In this TED talk, the speaker noted in an unscientific study he conducted that in local publications, the editors would include information about how to contact a local charity, the hours of a new eatery, or the phone number to the box office of a show they reviewed. The reader knows how to learn more. When the local periodicals ran political pieces they often present information in a fair and balance way. They explained the issues about the topic. They did not include information about websites, phone numbers for involved organizations, or other information to make the reader take action on that subject.

Often trainers and leaders behave the same way. They call for changes. They show people one way to do something that works in the classroom. They may even provide some sort of high energy event that fires up the students and employees so they feel motivated. When they return to their cubical, they stumble on road blocks and because the trainer or leader provided no information about where seek help, the change they and their proteges hope for starves on the vine.

The fix is easy. After providing students their call to action, provide resources to use for follow up. When students return to their offices and run into a roadblock, they know where to find more information to help overcome the road block and successfully implement the desired change.

Provision of follow up resources requires more than a short bibliography at the end of your note-taking guide or a sheet tucked into the back of a participant folder. The trainer should call attention to the resources. He should provide screen shoots of the websites. He should point out email addresses and phone numbers of people who are willing to help. He should also provide a short sales pitch for each of the follow up resources provLearningSailing-John-ModsOK-croppedided so the student understands help really is there.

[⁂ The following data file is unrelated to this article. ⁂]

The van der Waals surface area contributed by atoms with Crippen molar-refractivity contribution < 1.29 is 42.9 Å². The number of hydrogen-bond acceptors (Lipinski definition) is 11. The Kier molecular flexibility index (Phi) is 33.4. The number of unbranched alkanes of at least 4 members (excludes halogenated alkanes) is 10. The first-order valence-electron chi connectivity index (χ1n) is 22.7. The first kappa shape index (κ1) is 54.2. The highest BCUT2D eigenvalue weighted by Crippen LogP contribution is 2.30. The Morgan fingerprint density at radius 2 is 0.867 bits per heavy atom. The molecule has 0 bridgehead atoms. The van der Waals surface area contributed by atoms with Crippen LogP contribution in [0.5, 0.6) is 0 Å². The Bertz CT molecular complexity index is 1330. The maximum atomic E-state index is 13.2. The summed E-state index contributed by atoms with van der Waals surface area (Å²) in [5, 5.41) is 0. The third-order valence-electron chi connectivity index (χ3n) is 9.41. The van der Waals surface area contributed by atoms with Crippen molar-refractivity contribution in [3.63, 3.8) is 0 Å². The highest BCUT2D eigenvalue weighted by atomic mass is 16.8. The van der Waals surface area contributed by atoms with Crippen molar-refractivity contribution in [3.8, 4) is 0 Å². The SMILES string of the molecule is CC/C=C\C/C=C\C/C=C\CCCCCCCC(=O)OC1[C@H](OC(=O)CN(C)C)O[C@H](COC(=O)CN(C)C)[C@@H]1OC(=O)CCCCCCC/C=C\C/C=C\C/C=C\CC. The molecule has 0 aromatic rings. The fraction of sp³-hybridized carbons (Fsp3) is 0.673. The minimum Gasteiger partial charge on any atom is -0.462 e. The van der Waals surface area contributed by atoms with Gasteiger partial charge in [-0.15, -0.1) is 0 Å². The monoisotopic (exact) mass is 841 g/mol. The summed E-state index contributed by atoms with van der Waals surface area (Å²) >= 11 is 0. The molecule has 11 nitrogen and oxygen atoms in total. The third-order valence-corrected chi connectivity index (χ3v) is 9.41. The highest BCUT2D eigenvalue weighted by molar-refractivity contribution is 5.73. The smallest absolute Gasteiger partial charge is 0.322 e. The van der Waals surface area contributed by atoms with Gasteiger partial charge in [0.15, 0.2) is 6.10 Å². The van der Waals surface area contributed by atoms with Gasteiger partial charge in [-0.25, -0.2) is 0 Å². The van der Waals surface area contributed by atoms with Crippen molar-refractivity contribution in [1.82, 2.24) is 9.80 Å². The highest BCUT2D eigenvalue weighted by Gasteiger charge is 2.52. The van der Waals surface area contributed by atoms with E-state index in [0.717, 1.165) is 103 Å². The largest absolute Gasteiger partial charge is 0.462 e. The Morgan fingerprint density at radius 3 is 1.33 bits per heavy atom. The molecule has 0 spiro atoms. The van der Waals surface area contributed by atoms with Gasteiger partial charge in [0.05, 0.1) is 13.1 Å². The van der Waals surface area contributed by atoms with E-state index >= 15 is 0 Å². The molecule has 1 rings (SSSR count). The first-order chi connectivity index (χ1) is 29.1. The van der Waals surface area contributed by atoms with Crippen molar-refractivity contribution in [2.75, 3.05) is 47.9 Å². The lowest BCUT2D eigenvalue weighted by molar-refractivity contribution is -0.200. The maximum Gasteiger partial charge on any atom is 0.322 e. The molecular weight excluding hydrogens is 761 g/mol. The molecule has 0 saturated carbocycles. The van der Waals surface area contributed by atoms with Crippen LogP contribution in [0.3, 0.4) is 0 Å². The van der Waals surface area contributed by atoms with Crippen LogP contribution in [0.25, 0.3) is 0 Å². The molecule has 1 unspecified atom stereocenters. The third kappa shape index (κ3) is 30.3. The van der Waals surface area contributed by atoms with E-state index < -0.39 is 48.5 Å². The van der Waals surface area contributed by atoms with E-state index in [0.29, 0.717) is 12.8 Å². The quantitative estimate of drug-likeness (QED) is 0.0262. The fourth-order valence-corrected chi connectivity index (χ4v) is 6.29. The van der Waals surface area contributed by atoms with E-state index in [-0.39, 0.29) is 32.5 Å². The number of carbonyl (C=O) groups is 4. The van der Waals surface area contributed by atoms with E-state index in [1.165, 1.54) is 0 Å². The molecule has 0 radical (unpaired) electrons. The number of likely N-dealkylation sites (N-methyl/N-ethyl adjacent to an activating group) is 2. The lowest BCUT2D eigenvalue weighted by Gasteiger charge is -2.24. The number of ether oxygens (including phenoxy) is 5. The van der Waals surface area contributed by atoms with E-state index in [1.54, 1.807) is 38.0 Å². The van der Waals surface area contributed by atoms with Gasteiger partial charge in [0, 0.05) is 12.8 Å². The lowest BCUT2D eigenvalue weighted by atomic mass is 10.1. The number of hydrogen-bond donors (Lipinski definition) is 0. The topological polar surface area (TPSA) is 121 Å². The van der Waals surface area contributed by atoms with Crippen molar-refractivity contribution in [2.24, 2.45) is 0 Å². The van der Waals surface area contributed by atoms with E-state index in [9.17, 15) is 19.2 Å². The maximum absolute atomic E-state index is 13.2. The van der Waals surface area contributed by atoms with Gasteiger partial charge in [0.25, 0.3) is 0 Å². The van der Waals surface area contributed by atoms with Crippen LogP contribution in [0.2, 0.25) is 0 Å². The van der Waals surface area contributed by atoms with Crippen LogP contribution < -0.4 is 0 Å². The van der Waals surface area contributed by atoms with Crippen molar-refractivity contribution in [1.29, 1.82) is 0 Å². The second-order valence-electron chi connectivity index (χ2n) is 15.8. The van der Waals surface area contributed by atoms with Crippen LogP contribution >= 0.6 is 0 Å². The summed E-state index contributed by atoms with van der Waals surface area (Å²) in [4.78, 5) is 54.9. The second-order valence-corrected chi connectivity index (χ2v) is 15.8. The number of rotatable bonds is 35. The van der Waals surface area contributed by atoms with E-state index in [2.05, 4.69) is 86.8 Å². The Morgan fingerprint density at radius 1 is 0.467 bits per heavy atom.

Many trainers already provide such information and calls to action for their students. Adapt a page from Keith Ferrazzi’s book Never Eat Alone by sending out a group email reminding students to look up a website, read an attached file, or how to find a book.  They are more likely to click on a link and incorporate what you taught them after leaving your class.

At they end of your next training, issue a call to action for change. Motivate students to implement what they have learned. Sell them on the resources available to help them over hurdles. When you issue a call to action, change will happen.

 _____________________

Photo credits:  Both photos downloaded from flickr.com under a Creative Commons license and modified to fit the space here.

Speaker photo by firefightersdaughter.  Sail boat photo by John, yes, just John.